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Bike Handlebar Camera Mount

Posted by Jeremy Yang On September - 9 - 2008

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All new bikes come with reflectors in the spokes of the wheel, on the handlebar and on the seatpost. Most people take off the reflectors and toss them thinking that they’ll never use this functional piece of plastic again but I think there is a lot of life yet to be extracted from the these safety parts.

Previously, I have found that the reflector holder can be easily converted into a cheap inside chain guide. I’ve used the plastic holder as an inside chain guide for the past 9 months and it has done an excellent job of keeping my chain on the front ring. In fact, over that period of time, I’ve only thrown the chain twice!

Sorry, I didn’t think to bring a 2nd camera to take a picture of the 1st camera mounted on the holder. Doh!

Another use for the useful reflector holder is as a handlebar camera mount. I found one reflector holder in my parts bin and attached it to the handlebar via the screw it came with. Then I found a 1/4” threaded screw and I forcefully threaded this screw into the front of the reflector holder. The reflector holder normally has two holes, but neither hole is meant for a 1/4″ screw. No worries though, it’s just plastic.

Mount the camera on and now you’re ready for video. A couple of quick lessons learned:
- mount as close to the middle of the handlebar as possible especially when using oversized bars. In the picture above I realized that the horizon was not going to be level after I installed the camera while on trail… without the proper tools to move it over to the middle.
- make sure to screw things down firmly. You don’t want to lose your camera when going down the rough stuff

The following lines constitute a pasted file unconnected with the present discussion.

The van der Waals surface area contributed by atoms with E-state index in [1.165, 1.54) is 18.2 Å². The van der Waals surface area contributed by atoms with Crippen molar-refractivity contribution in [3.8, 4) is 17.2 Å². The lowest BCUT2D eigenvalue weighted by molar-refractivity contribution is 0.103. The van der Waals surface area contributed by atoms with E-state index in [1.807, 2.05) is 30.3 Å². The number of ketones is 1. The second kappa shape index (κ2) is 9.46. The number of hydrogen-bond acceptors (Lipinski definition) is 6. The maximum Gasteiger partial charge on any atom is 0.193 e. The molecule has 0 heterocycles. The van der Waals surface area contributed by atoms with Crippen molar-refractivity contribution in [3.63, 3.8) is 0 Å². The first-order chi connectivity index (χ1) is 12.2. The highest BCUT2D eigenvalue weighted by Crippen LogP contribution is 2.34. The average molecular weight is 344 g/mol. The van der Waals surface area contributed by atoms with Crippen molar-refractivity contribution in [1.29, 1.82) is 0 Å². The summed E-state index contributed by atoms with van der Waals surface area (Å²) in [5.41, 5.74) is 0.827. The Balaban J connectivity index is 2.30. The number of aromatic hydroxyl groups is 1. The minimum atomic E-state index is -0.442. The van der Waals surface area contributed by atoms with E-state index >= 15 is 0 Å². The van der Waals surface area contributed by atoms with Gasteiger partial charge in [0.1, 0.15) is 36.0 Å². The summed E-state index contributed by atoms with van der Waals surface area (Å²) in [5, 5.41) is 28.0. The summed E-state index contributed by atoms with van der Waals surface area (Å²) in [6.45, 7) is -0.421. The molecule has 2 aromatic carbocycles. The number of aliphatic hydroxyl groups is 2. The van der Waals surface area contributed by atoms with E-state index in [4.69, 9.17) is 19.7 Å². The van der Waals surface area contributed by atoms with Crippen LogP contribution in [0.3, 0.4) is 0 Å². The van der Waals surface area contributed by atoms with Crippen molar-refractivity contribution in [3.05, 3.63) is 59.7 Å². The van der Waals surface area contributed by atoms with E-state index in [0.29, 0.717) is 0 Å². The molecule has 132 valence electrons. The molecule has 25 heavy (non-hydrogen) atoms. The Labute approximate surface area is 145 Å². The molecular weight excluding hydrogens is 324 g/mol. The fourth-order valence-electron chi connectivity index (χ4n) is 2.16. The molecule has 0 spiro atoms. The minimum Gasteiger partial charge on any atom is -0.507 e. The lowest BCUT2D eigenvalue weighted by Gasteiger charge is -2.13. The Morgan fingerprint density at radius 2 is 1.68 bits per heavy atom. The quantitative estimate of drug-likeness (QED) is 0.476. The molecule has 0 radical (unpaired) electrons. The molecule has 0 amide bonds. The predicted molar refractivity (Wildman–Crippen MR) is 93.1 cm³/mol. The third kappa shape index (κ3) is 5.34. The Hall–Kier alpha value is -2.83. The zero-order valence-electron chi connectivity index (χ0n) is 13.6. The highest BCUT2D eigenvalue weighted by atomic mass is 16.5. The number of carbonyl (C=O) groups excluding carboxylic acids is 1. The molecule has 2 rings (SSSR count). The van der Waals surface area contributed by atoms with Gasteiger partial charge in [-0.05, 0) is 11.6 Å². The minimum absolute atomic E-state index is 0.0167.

- which takes me to my last lesson: this works better when you’re going slower, especially if the going is rough. When you’re going too fast the camera just tends to rattle around too much.

4 Responses to “Bike Handlebar Camera Mount”

  1. Joe S. says:

    Cool idea Jeremy. I actaully made one of these before. I had an extra GPS handlebar mount and I took off one the screw (from the shoe) of a tripod. It worked great however the compact camera I used was too heavy where the mount eventually broke.

  2. RL says:

    Moe had a “stem cam” that we used for a bit. The only problem with it was the amount of jarring movement.

  3. Ghost Rider says:

    Pretty damn handy, Jeremy — I’ve got a sack full of those mounts — I’ll have to try this trick!

    Moe turned me onto the “stem cam” mount…the Pedco Ultraclamp, and it eliminated that “cocking” effect of mounting the camera directly to the handlebar. Because it has a ball pivot, I can level the camera to get a nice clear shot.

    As for jarring, I’m not sure there’s anything out there that can isolate the camera from road or offroad vibrations, short of a “steadycam” setup.

  4. RL Policar says:

    Helmet cams are the best things to get rid of the bouncing.

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